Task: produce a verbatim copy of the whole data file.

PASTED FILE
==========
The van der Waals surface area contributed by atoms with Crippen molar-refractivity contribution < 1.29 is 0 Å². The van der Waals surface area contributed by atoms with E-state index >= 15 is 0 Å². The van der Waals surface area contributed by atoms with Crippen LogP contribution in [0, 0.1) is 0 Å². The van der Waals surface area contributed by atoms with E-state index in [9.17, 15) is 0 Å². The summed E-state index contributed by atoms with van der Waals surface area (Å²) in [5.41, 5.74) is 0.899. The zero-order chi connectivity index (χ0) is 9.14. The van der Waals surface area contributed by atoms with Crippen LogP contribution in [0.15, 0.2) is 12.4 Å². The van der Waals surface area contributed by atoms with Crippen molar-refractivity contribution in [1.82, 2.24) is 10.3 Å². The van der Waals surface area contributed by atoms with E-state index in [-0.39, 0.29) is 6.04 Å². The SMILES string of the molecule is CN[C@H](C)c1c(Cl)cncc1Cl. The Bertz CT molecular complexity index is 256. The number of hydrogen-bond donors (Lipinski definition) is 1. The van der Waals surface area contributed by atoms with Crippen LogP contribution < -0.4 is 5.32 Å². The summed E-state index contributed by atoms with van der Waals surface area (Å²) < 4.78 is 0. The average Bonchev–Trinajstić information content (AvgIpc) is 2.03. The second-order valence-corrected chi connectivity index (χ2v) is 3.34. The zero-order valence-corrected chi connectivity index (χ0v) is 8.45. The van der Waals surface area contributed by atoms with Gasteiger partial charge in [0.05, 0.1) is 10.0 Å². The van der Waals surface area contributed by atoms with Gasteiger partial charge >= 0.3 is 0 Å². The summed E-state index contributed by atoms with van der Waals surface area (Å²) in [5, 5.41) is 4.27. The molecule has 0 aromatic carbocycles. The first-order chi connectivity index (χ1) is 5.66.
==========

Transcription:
The van der Waals surface area contributed by atoms with Crippen molar-refractivity contribution < 1.29 is 0 Å². The van der Waals surface area contributed by atoms with E-state index >= 15 is 0 Å². The van der Waals surface area contributed by atoms with Crippen LogP contribution in [0, 0.1) is 0 Å². The van der Waals surface area contributed by atoms with E-state index in [9.17, 15) is 0 Å². The summed E-state index contributed by atoms with van der Waals surface area (Å²) in [5.41, 5.74) is 0.899. The zero-order chi connectivity index (χ0) is 9.14. The van der Waals surface area contributed by atoms with Crippen LogP contribution in [0.15, 0.2) is 12.4 Å². The van der Waals surface area contributed by atoms with Crippen molar-refractivity contribution in [1.82, 2.24) is 10.3 Å². The van der Waals surface area contributed by atoms with E-state index in [-0.39, 0.29) is 6.04 Å². The SMILES string of the molecule is CN[C@H](C)c1c(Cl)cncc1Cl. The Bertz CT molecular complexity index is 256. The number of hydrogen-bond donors (Lipinski definition) is 1. The van der Waals surface area contributed by atoms with Crippen LogP contribution < -0.4 is 5.32 Å². The summed E-state index contributed by atoms with van der Waals surface area (Å²) < 4.78 is 0. The average Bonchev–Trinajstić information content (AvgIpc) is 2.03. The second-order valence-corrected chi connectivity index (χ2v) is 3.34. The zero-order valence-corrected chi connectivity index (χ0v) is 8.45. The van der Waals surface area contributed by atoms with Gasteiger partial charge in [0.05, 0.1) is 10.0 Å². The van der Waals surface area contributed by atoms with Gasteiger partial charge >= 0.3 is 0 Å². The summed E-state index contributed by atoms with van der Waals surface area (Å²) in [5, 5.41) is 4.27. The molecule has 0 aromatic carbocycles. The first-order chi connectivity index (χ1) is 5.66.